IIVII aka Josh Graham manifests music that can’t be named. His new album Grinding Teeth is out now via Consouling Sounds. You can hear for yourself how mesmerizing his soundscapes are and how they are able to transform your imagination. IIVII has curated this moving video playlist exclusively for CVLT Nation and he’ll also be performing on our new CVLT Nation Live Series this Sunday at 6pm Pacific/9pm Eastern on our Youtube channel – join us on the video below.
Tiho Teardo – Attonita (Music for Wilderman)
Julie (my wife) discovered Tiho’s soundtrack for the book Wilderman, which we already owned. His concept of a soundtrack for a book led me down the path of creating soundtracks for various real and imagined scenarios, including Grinding Teeth’s soundtrack for a news story. The combination of live strings and guitar in this song bridged some musical gaps for me. When I first started IIVII, I felt like I had to stop using guitar to push my music into the cinematic realm. This album helped me see beyond that thought process.
Sunn O))) Big Church (Monoliths & Dimensions)
Big Church (along with Alice on the same record) hits me in a lot different places. It is cinematic, narrative, lush and guttural. It pulls me back to my late teens, listening to Earth’s Extra Capsular Extractions, the Melvins’ Lysol, and Dead Can Dance’s Serpent’s Egg.
Ryuichi Sakamoto / Alva Noto – Killing Hawk (The Revenant)
Dark, warm, orchestral, electronic, drone. This is one of those soundtracks that makes me wish there was a proper album release to accompany the soundtrack…one where they would expand these pieces into actual songs, rather than motifs. This film in particular made me realize the difference in writing for picture, vs writing for an album. The relationship between sound and picture is excellent.
Godspeed You Black Emperor – The Dead Flag Blues (F♯ A♯ ∞)
When I first discovered Godspeed in 98, they became an immediate inspiration that I still carry to this day. The bleak classical elements in this track seem to be filtered through an anarchic prism of bands like Slint, Neurosis, Kronos Quartet, etc. Their method of compositional storytelling is a big influence for me.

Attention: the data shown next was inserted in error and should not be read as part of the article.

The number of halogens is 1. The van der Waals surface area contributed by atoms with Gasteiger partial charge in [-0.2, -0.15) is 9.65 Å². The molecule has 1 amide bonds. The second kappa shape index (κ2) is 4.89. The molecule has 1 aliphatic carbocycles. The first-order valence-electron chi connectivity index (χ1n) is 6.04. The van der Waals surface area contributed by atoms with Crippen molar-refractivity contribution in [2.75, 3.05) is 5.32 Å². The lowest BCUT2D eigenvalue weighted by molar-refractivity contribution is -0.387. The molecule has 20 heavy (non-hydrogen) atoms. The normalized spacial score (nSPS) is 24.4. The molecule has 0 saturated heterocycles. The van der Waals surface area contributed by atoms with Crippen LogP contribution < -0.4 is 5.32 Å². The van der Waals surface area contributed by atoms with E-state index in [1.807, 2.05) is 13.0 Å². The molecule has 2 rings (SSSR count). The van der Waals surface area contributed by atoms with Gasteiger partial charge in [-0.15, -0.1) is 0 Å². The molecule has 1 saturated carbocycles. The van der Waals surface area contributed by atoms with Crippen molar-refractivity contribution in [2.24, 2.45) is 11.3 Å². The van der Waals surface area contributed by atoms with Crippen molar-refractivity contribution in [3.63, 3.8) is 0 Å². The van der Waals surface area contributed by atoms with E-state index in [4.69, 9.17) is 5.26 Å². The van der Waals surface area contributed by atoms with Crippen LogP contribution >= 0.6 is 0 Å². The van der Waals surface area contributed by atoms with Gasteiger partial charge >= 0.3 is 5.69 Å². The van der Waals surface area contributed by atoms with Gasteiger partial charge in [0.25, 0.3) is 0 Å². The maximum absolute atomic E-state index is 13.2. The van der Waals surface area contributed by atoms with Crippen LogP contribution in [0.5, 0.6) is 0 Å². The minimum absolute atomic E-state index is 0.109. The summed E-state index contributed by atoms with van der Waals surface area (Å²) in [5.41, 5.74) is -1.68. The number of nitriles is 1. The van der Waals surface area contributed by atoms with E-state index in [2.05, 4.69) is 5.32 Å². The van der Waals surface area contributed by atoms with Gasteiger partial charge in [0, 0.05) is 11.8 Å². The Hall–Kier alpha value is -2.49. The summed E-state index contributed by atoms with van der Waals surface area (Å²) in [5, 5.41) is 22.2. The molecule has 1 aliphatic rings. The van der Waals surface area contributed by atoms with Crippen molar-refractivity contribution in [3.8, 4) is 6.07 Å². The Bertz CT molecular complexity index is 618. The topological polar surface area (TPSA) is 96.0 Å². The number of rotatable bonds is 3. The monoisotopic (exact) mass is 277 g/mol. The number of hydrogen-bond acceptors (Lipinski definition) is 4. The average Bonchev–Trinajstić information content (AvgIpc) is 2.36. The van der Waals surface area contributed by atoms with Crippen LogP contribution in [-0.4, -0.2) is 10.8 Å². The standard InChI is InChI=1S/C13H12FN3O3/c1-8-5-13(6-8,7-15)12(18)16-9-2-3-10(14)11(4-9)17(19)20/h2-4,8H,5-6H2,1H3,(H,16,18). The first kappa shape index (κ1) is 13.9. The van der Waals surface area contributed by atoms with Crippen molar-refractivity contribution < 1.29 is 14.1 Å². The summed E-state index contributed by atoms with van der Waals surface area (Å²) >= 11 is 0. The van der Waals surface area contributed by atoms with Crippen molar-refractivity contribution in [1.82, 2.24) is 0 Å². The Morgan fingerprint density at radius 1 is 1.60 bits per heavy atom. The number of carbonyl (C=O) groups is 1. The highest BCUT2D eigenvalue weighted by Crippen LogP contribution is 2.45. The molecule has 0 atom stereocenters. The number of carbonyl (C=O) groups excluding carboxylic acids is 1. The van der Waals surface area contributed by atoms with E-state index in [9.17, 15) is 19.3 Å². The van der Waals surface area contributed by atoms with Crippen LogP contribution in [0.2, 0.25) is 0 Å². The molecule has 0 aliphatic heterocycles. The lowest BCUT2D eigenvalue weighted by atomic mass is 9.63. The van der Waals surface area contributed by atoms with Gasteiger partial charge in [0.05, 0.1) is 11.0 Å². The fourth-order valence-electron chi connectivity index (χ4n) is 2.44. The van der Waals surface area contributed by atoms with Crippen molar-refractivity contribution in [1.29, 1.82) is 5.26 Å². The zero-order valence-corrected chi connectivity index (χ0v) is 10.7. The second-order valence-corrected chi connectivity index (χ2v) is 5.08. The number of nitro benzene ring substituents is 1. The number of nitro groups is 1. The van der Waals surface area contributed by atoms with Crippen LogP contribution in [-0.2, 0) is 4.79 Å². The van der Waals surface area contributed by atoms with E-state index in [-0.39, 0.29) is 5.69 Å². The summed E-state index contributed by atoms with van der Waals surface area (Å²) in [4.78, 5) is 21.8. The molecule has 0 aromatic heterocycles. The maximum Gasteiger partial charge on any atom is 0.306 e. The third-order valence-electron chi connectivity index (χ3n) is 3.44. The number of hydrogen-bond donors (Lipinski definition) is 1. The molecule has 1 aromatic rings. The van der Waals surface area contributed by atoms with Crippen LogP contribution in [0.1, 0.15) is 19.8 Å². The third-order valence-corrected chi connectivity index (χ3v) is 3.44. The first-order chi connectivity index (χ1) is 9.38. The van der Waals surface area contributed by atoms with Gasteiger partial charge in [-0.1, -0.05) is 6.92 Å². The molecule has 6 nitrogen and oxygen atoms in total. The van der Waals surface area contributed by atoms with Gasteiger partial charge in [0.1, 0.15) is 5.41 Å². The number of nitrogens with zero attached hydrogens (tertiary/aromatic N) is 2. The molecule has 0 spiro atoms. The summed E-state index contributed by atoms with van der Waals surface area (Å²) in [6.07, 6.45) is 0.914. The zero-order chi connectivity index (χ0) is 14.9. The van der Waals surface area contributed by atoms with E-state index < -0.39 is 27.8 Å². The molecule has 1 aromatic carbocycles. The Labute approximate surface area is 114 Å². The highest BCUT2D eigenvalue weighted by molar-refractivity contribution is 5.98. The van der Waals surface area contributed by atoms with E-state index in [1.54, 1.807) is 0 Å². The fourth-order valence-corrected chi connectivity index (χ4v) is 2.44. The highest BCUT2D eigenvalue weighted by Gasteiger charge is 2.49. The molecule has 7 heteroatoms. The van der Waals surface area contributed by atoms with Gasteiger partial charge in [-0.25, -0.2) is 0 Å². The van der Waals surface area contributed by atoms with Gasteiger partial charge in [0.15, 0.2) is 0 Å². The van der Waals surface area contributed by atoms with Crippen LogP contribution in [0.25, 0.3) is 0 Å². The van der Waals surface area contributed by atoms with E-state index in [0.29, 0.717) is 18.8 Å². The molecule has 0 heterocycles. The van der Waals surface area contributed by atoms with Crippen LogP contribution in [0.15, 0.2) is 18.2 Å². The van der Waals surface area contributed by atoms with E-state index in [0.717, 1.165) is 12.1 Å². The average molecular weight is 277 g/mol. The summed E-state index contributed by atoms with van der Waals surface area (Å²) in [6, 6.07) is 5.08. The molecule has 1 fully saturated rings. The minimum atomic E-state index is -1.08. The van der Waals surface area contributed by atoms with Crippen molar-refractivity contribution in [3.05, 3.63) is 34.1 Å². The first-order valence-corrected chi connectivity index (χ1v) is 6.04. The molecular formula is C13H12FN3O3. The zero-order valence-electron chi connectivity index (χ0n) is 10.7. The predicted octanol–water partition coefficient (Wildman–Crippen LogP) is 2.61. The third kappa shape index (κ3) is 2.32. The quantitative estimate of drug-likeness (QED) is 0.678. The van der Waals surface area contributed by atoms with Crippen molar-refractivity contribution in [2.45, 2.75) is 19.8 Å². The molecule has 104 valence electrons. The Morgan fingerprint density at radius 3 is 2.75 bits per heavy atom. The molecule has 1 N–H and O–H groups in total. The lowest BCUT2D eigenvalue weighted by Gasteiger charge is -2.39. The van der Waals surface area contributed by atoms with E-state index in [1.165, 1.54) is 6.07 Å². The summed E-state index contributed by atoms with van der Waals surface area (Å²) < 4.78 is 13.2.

Bobby Beausoleil – Lucifer Rising 2 (Lucifer Rising)
My friend Mike Gallagher (ISIS / Mustard Gas and Roses) first introduced me to this record sometime around 2005. This record is incredible: bleak cinematic psychedelia at its best. This was the setup/intro music for the last couple of Red Sparowes tours I was on.
Ben Frost – Killshot (By The Throat)
The combination of sounds and approaches throughout Ben Frost’s catalog is inspiring. His periodic use of metal made me realize that I could incorporate my own metal influences into these soundscapes, while still keeping the music experimental. I had turned off my metal influences for so long, and his music made me reexamine that.
William Basinski / Lawrence English – Mono No Aware 1.3 (Selva Obscura)
Both William Basinski and Lawrence English are the masters of drone. From English’s Wilderness of Mirrors to Basinski’s The Disintegration Loops, their pieces wrap around you like a blanket: a perfect execution of minimalism.
Jóhann Jóhannsson – Alejandro’s Song (Sicario)
I was fortunate to meet Johann while helping Niko Tavernise shoot the documentary for Darren Aronofsky’s film, Mother!. Over three days, we documented the recording sessions, watching Johann work with the orchestra. It was eye opening. He kept pushing the players into new/chaotic territory. He asked each string player to bring in and old bow, so they could essentially destroy the bow on these very heavy atonal moments. Where darkness is my comfortable place, Johann’s body of work is not overly dark, but when he goes dark, he excels. I keep this in mind while pushing myself to hit moments of light in my own music.
Tim Hecker Virginal I (Virgins)
The random-feeling and looping compositions transform into an all-encompassing experience, both comforting and disorienting at the same time. It is a phenomenal album. While this record is a very foreign way of looking at music (for me), it is captivating and inspiring.
Nine Inch Nails: The Mark Has Been Made (The Fragile)
In addition to his work with Atticus Ross, I’ve always admired Trent Reznor’s ability to mess with the listener’s perspective. He is always redefining heaviness. For example, a big full blown metal part will be mixed off in the distance. Instead of being the primary focus, the “metal band” is in the background supporting an up front pretty piano line. The mixing on The Fragile in particular is amazing…half of the elements sound broken, but they all come together in a perfectly fucked up harmony.
Hans Zimmer / Benjamin Wallfisch: 2049 (Blade Runner 2049)
The modern sounds here seamlessly meld with the analogue synths and heavier drone elements. The music has the heaviness of Melvins / Sunn O))), but it is arriving here from a completely different origin.